I'm partial to Williams in general, because he was so prolific and his most formidable plays link character and setting so closely and vividly he creates his own sub-genre. Having had the great fortune to have acted in four of his greats (Cat, Glass, Summer&Smoke, and Iguana), I can say there is nothing like them for actors--we could have spent months just doing table work..

but you hit on a huge challenge for undergraduate theatre programs.. how to encapsulate the essentials into classwork yet offer the students good stage roles in plays that the audience hasn't seen yet or in a while (after all can't keep doing the same plays every year!) and will subscribe to for another year.

One thing I did learn later in life was to always, always be reading everything from every era and every country. Not just what is covered in class. (how about a whole summer spent on German and east european expressionism?? argh! not fun.. but i wouldn't have had any exposure to it otherwise..)

In the chicago theatre scene we get many many American classics of 1920-1970 (assume you put Sam Shepherd in that category) especially by Williams (and Miller too) produced every year from our 100s of companies (comparable to off broadway and off off broadway calibre companies). Granted these aren't the LORT theatres (which tend to all get on the same bandwagon) but it's where most of the young actors who come to town get their first work. For example, we had one company who did nothing but Eastern European plays in translation.. so my study actually helped me get roles there..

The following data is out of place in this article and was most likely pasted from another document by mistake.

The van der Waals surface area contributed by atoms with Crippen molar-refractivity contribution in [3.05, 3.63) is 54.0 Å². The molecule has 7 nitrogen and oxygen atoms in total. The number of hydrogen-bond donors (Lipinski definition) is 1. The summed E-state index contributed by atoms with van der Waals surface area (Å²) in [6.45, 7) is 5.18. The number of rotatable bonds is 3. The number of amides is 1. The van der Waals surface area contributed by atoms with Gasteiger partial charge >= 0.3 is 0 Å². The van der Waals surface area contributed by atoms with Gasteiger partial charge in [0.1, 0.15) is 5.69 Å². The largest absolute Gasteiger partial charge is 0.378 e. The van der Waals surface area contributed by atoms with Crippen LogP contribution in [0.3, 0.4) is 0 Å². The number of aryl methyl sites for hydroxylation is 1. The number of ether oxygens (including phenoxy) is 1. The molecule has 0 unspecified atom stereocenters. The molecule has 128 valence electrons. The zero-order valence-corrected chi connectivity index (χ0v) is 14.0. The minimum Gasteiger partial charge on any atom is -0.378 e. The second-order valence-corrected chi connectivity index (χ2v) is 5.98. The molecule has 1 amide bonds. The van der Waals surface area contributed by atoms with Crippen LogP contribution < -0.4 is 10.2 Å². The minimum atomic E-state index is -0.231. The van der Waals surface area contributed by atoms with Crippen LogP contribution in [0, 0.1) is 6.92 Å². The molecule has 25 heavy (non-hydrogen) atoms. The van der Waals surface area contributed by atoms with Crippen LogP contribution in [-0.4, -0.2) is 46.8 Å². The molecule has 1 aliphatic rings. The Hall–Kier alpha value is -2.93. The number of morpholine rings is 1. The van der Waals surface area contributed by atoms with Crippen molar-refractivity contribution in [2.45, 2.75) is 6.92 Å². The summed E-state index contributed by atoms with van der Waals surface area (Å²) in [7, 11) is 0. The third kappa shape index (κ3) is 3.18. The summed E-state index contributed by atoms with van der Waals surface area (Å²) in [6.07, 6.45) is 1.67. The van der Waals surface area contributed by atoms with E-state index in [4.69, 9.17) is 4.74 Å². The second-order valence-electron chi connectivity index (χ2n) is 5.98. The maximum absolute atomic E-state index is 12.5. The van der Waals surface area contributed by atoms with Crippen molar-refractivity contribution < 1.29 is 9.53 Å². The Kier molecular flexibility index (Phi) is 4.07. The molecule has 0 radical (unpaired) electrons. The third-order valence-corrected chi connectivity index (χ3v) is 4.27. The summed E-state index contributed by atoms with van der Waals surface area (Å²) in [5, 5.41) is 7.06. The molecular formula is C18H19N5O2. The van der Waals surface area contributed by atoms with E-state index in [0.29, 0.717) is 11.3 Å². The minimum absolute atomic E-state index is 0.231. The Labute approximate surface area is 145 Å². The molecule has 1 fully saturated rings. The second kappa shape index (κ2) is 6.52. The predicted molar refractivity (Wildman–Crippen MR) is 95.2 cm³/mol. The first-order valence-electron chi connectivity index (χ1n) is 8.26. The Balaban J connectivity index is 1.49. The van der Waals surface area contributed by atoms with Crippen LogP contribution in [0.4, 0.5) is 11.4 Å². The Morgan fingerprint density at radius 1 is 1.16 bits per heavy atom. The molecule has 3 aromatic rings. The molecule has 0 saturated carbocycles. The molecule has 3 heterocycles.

Anyway, good job on the blog.

Marissa said...

Thanks for visiting! Odets is next on my list to read (part of getting a feel for the 1930s era). As a young playwright (or any kind of theater professional), it does take some work to become acquainted with all the kinds of theater that have come before.

I was actually counting Sam Shepard as a post-1970 "new generation" playwright...maybe post-1965 would have been a better dividing line. I was trying to demarcate people like Williams, Miller, Inge (who seemed to get produced on Broadway fairly quickly/early in their careers) from people like Shepard or Lanford Wilson, who came up through the new, post-'65 or '70 Off-Broadway theater world. Still, good to hear many of them have a presence in Chicago.

As a matter of fact, I will be visiting Chicago for the first time next month, and seeing "Passion Play" by Sarah Ruhl...which I will surely write about here!